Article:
There’s a cost to everything. Consider it carefully.
I got rid of fifteen boxes of comic books recently. They were my brothers’. They were into the comic book scene from the late eighties to the early aughts. Then life took them in different directions. Literally. One moved to New Zealand, the other cross-country to Ontario. What then to do with the boxes? What to do with the dearly-loved copies of X-men, Silver Surfer, and Robotech that were not going to make the trip?
Enter the sister. Enter the sister with the house. More specifically, enter the sister with the basement. It’s a magic basement. Things arrive but never leave. The comic books are a case in point.
My brothers never asked for them back. Never mentioned a plan for reacquisition at all.
I’d query them periodically. Now? How about now? The answer was always “not yet” followed by assurances that the collections were valuable and I should continue to shepherd their investment. Finally, about three years ago, I learned the truth. They wanted them back never. The comics were mine to do with as I wished. I could sell them, they said. Make a mint or at least several thousand dollars, they said.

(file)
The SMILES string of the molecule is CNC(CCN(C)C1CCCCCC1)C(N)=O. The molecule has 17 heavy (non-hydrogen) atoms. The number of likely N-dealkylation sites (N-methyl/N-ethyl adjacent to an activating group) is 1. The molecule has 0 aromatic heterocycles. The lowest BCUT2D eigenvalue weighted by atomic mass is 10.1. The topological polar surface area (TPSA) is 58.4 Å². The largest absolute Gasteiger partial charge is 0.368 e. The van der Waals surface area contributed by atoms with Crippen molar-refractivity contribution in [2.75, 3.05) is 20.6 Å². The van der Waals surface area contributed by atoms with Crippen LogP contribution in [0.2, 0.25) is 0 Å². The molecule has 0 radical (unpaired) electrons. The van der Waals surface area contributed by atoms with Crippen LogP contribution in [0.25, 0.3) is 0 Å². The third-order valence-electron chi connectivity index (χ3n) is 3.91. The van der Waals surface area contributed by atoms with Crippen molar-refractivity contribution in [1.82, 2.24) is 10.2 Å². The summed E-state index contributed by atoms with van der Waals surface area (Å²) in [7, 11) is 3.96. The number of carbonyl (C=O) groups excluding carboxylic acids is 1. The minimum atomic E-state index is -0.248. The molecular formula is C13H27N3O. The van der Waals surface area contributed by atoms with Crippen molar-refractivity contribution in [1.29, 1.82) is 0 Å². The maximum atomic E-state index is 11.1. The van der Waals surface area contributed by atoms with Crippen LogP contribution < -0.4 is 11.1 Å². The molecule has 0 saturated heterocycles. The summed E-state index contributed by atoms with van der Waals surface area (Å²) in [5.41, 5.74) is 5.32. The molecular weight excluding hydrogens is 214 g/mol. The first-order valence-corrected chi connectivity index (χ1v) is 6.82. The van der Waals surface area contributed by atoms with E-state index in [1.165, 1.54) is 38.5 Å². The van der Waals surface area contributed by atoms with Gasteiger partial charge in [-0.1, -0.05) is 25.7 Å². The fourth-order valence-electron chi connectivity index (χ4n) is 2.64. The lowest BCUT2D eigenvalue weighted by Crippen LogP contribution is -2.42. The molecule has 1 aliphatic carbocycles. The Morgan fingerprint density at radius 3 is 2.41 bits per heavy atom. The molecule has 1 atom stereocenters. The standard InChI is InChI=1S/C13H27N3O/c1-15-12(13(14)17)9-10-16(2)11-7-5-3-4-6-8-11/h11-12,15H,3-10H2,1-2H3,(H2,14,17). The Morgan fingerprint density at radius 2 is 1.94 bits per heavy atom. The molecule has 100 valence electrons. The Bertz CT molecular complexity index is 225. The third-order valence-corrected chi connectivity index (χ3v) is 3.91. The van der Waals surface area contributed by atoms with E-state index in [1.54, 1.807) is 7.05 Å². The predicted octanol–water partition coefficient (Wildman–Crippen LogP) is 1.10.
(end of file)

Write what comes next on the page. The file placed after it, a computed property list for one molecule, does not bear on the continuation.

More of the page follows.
I thought about it but selling comics is time-consuming. First, there’s sorting nearly two thousand comics. Then, there’s finding out prices. Then advertising, selling, and shipping. A lot of work for something I don’t care about. I gave up on the project and resigned myself to owning the boxes forever. A garage sale was out of the question. I have a thing. No garage sales. They cause me distress.
So, they sat in the basement, taking up physical and mental space. They even came with us when we moved. In retrospect, that was an opportunity missed.
I wanted them gone but throwing them away seemed vile, unforgivably wasteful. Finally, a friend suggested I try a comic book store.
I should’ve done it years before. I called and shortly thereafter, a very nice man showed up, looked them over, and offered three hundred dollars for the bunch. It was perhaps underpriced. I didn’t care. He could have had them for nothing. They were gone and the relief was enormous.
Be careful what you commit to. Everything has a cost and it’s not always clear in the beginning. When I agreed to help out, I didn’t realize I was agreeing to babysit comic books until the end of time.
Every action we take has consequences. Some are good. Some are not. That’s life. But understanding what the action asks of us is important. Understanding there are upfront, long-term, and hidden costs is vital.
I didn’t realize agreeing to look after my brothers’ collections would leave me feeling anxious and imposed-upon for years. Then again, I didn’t ask questions. We often don’t. In retrospect, I should have set a storage unit time-limit.
Be aware costs exist. Get curious about them. It’s best to have all the information before agreeing to anything. It’s best to understand the cost completely. That way you’re making an informed decision; you’ve decided the cost, whatever the currency – in my case time, space, and anxiety – is one you’re willing to pay.
Consider carefully. Not every gift with purchase is desirable.
Do you think about the costs and consequences of the decisions you make and the actions you take?